Really, the only way for the Cubs to go wrong this offseason is to commit loads of resources to middling players, something that the team hasn't really done in the past. If they bail on their young core in order to add overpriced veterans, they're making a mistake, but that is contrary to what we've seen recently. If they tie up resources on big contracts for average free agents, they'd also be making a mistake.

Zack Greinke. Jason Heyward. David Price ... so long as the Cubs add one or two top-end pieces to their already-terrifying team, they'll go into 2016 as the favorites to win not just the NL Central, but perhaps the World Series.

Milwaukee Brewers, 68-94, fourth in the NL Central

Ryan Romano

Offseason Moves

  • Traded for Ramon Flores from the Seattle Mariners in exchange for Luis Sardinas.

  • Traded for Jonathan Villar from the Houston Astros in exchange for Cy Sneed.

  • Traded for Javier Betancourt from the Detroit Tigers in exchange for Francisco Rodriguez.

After years of oscillation between mediocrity, poor play, and (occasional) excellence, the Brewers bottomed out in 2015.

Milwaukee fired manager Ron Roenicke and General Manager Doug Melvin en route to a 68-94 finish, the team's worst record since 2004. New GM David Stearns does have some talent to work with, but this team will have to wait until at least 2017 to make its push for a title.

The deals they've swung thus far have helped build depth. Flores hit well throughout the minors and has some defensive versatility; Villar can play as a backup, and he may have taken a step forward in 2015; and Betancourt is a 20-year-old infield prospect with the potential to become an average player. With that said, some legitimate starters will need to enter the picture.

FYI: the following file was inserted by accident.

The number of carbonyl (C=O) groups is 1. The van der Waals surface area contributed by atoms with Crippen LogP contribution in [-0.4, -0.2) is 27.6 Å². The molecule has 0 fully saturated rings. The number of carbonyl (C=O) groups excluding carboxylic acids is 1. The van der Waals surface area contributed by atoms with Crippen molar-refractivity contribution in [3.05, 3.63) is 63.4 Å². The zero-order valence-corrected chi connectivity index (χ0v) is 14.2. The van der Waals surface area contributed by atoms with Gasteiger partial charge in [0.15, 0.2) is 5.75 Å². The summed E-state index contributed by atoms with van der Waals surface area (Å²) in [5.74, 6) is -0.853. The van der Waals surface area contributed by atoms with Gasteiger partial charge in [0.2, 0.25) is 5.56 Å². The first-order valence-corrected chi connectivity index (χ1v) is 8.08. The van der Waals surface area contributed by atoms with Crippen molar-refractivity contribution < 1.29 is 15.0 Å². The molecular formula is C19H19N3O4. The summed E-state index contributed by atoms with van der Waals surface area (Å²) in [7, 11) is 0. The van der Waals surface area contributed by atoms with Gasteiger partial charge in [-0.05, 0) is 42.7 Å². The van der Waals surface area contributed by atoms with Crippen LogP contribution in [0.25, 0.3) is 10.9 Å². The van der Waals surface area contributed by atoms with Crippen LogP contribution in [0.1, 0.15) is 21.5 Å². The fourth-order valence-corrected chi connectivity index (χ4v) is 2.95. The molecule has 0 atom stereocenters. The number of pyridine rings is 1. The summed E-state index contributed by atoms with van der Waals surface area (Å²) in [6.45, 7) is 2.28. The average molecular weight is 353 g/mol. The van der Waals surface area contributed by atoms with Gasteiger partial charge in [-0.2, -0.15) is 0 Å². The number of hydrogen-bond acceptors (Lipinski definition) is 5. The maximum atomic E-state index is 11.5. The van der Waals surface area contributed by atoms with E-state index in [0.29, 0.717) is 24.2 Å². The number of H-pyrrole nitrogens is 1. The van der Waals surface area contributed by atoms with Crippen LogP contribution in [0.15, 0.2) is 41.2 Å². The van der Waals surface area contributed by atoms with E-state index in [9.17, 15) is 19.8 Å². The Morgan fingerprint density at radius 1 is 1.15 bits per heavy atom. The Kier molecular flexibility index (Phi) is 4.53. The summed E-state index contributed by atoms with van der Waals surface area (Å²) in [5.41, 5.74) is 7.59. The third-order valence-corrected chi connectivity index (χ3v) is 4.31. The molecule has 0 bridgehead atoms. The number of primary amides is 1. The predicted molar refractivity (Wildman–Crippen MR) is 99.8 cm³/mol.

Future Outlook

Stearns has identified the club's two most pressing needs (in terms of positional players, at least): a center fielder and a third baseman. To fill the former, they should trade for Michael Taylor from Washington in exchange for Domingo Santana. In Ryan Braun and Khris Davis, the Brewers have their two corner outfielders for the foreseeable future. Stuck behind those two, and with a limited offensive ceiling, Santana will fare better elsewhere. Taylor demonstrated this year that he can excel in center, and his bat should improve over its horrendous 2015 performance. After a year to develop, he could give the Brewers a full outfield for 2017.

For their third baseman, the team could trade for Jake Lamb from the Arizona Diamondbacks in exchange for Brett Phillips, although it could be tough to pry Lamb away. As a talented yet flawed corner outfielder like Santana, Phillips doesn't really have a place in Milwaukee. In the minors, Lamb demolished at the plate; given a little more seasoning, that output should translate to the majors. He's also a great defender at the hot corner, something the Brewers sorely need.

Lastly, to lock up the infield, Milwaukee should sign Adam Lind to a two-year, $25 million extension. The first baseman played phenomenally well in his first year with the club, but he can test the free-agent waters after 2016. Keeping him around beyond that gives them a 2017 infield of Lind, Jean Segura, Orlando Arcia, and Lamb — an interesting group of players.